RBS is 81% owned by UK taxpayers after it was bailed out during the 2008 financial crisis.

State-owned bank RBS has paid out millions of pounds' worth in shares to 10 of its senior executives in an effort to obey incoming European Union rules that cap bankers' bonuses.

The payout, totalling £3.53m ($5.9m, €4.44m), was part of a "fixed share allowance" for top staff under a new remuneration regime at RBS. This entitles executives to an annual bonus paid in shares and worth up to the total value of their salary.

Under new EU rules, due to come into force in 2015, banks will only be able to pay out annual bonuses worth the equivalent of a year's salary of the employee receiving one. This can be increased to twice the salary if shareholders approve it.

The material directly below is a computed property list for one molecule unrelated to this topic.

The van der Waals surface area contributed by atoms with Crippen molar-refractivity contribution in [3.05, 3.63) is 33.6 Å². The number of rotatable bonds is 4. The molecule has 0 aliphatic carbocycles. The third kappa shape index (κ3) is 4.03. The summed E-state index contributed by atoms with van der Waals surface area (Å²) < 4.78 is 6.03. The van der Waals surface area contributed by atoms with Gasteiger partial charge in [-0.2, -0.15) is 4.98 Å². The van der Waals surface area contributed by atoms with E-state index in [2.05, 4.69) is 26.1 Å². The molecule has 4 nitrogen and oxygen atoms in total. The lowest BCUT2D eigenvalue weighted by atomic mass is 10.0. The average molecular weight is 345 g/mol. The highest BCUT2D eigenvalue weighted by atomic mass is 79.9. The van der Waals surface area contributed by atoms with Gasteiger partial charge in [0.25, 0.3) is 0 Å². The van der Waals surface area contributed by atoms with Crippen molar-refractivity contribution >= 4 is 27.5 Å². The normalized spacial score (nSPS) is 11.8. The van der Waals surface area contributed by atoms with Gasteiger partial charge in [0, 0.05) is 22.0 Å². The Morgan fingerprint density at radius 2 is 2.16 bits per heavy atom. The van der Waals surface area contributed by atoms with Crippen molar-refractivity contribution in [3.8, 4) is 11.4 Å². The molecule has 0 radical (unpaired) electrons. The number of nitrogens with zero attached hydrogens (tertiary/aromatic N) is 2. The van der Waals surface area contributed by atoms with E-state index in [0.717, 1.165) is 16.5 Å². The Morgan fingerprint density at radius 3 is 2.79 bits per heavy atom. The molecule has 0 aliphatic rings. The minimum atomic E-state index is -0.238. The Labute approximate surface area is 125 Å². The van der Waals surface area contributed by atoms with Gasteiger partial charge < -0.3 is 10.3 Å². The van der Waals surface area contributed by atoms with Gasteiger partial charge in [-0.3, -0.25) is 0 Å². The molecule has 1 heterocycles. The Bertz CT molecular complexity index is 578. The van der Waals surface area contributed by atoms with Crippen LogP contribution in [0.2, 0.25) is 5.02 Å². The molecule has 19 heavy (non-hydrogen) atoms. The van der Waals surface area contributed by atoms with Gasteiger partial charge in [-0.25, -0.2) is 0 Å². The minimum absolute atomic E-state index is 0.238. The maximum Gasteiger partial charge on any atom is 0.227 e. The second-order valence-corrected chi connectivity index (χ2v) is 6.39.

RBS had originally planned to go for the 200% option, but was blocked from doing so by UK Financial Investments, a public body that manages the 81% stake held by British taxpayers who bailed out the bank with £45bn to prevent it from collapsing during the financial crisis.

The share awards were paid out for the eight months to the end of August 2014. The biggest payout of £533,334 went to Rory Cullinan, who heads up the internal 'bad bank' in which toxic assets built up before the crisis are being wound down.

Christopher Sullivan, deputy chief executive of RBS, received the second biggest amount at £466,668.

In 2013, RBS made a £8.2bn loss, as its work to restructure the bank and litigation costs relating to past bad behaviour weighed it down. But the underlying performance is improving.

Operating profit in the first half of 2014, adjusted to exclude restructuring, litigation and conduct costs, more than doubled to £3.36bn from 2013's £1.6bn.